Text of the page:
Neuroscience makes a clear distinction between the two. It holds that working memory is related to temporary activation of neurons in the brain. In contrast, long-term memory is thought to be related to physical changes to neurons and their connections. This can explain the short-term nature of working memory as well as its greater susceptibility to interruptions or physical shocks.

How does working memory change over a lifetime?

Performance on tests of working memory improves throughout childhood. Its capacity is a major driving force of cognitive development. Performance on assessment tests increase steadily throughout infancy, childhood and the teenage years. Performance then reaches a peak in young adulthood. On the flip side, working memory is one of the cognitive abilities most sensitive to aging, and performance on these tests declines in old age.

The rise and fall of working memory capacity over a lifespan is thought to be related to the normal development and degradation of the prefrontal cortex in the brain, an area responsible for higher cognitive functions.

What was I going to write on my list again?
What was I going to write on my list again?

We know that damage to the prefrontal cortex causes working memory deficits (along with many other changes). And recordings of neuronal activity in the prefrontal cortex show that this area is active during the "delay period" between when a stimulus is presented to an observer and when he must make a response – that is, the time during which he's trying to remember the information.

Several mental illnesses, including schizophrenia and depression, are associated with decreased functioning of prefrontal cortex, which can be revealed via neuroimaging. For the same reason, these illnesses are also associated with decreased working memory ability. Interestingly, for schizophrenic patients, this deficit appears more marked in visual rather than verbal working memory tasks. In childhood, working memory deficits are linked to difficulties in attention, reading and language.

Working memory and other cognitive functions

The prefrontal cortex is associated with a wide array of other important functions, including personality, planning and decision-making. Any decrease in the functioning of this area is likely to affect many different aspects of cognition, emotion and behavior.

Critically, many of these prefrontal functions are thought to be intimately linked to, and perhaps dependent on, working memory. For instance, planning and decision-making require us to already have "in mind" the relevant information to formulate a course of action.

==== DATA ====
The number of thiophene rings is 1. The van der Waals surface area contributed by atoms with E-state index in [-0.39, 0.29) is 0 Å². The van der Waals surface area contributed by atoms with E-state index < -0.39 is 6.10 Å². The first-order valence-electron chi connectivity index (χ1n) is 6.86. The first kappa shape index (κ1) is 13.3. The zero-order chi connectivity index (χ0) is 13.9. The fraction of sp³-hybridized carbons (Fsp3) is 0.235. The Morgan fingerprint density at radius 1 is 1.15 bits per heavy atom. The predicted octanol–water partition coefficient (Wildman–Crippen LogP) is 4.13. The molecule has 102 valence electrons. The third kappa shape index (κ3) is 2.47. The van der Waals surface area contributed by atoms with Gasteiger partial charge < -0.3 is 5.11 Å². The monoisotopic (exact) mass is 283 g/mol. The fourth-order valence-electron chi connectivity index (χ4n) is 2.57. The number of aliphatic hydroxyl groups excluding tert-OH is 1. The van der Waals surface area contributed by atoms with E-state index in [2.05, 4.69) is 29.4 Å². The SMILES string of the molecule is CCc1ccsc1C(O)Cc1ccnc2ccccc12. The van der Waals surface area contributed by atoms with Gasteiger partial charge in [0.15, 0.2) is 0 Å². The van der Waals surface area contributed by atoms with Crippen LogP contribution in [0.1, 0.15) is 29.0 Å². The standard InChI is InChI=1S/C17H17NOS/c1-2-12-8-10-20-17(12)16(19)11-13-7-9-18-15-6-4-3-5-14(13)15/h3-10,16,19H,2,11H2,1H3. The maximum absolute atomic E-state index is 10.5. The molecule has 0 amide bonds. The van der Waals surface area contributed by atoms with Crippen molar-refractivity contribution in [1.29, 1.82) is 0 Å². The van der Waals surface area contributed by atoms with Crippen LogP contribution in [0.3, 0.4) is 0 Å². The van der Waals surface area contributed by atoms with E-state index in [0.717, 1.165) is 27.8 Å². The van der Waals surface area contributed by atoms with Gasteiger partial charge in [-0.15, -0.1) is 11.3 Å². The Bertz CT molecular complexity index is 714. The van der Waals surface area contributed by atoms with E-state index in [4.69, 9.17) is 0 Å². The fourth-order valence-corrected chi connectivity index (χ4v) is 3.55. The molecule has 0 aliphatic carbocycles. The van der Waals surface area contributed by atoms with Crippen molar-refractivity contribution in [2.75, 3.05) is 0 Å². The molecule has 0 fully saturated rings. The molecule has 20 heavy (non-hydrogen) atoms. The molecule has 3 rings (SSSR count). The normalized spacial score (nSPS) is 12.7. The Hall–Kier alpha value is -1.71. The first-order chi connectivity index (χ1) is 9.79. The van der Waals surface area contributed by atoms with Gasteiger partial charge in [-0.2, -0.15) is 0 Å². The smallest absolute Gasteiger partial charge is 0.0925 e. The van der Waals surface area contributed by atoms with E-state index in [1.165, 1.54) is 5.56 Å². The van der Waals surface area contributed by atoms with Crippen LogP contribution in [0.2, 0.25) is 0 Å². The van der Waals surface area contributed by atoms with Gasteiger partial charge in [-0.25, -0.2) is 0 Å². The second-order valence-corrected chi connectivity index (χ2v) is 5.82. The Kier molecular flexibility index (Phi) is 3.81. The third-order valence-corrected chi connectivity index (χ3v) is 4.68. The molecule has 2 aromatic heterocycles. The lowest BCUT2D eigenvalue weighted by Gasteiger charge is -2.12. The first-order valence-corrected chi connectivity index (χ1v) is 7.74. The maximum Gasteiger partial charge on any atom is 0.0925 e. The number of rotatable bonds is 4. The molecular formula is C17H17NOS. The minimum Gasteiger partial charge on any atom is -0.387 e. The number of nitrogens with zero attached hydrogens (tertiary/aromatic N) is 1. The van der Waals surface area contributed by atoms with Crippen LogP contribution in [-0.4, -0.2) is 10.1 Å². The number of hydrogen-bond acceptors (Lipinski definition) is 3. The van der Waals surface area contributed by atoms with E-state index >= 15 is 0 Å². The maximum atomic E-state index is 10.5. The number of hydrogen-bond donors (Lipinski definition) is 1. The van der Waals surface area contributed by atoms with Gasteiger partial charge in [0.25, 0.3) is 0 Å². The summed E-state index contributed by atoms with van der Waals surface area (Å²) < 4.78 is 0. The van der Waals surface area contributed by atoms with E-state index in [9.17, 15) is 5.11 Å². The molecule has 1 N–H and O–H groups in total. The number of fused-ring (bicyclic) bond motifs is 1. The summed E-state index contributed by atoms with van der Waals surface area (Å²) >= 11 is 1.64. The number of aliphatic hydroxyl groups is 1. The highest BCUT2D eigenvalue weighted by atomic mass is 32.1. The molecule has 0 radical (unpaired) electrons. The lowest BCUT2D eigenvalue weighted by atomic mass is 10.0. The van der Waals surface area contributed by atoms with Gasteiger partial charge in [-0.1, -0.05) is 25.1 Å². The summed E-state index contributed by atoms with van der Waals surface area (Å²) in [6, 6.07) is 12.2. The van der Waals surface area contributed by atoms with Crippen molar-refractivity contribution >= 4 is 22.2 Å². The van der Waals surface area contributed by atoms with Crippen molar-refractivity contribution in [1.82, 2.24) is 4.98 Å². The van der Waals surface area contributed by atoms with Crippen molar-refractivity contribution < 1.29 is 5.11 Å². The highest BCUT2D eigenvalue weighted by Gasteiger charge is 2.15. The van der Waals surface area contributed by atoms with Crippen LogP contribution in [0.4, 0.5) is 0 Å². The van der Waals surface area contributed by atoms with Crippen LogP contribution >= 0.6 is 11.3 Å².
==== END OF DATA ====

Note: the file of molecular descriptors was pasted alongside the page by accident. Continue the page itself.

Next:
A theory of cognitive architecture, called Global Workspace Theory, relies on working memory. It suggests that information held temporarily "in mind" is part of a "global workspace" in the mind which connects to many other cognitive processes and also determines what we are conscious of in any given moment. Given that this theory suggests working memory determines what we are conscious of, understanding more about it may become an important part of solving the mystery of consciousness.

Improving your working memory

There is some evidence that it's possible to train your working memory using interactive tasks, such as simple games for children that involve memory ability. It has been suggested that this training can help improve scores on other types of tasks, such as those involving vocabulary and mathematics. There is also some evidence that training to beef up working memory can improve performance for children with specific conditions, such as ADHD. However, research reviews often conclude that benefits are short-lived and specific to the trained task.

Furthermore, the enhancements found in some of these studies could be due to learning how to more efficiently use one's working memory resources, as opposed to increasing its capacity. The hope for this kind of training is that we can find relatively simple tasks which will both improve performance not just on the task itself but also transfer to a range of other applications.

Alex Burmester, Research Associate in Perception and Memory, New York University

This article was originally published on The Conversation. Read the original article.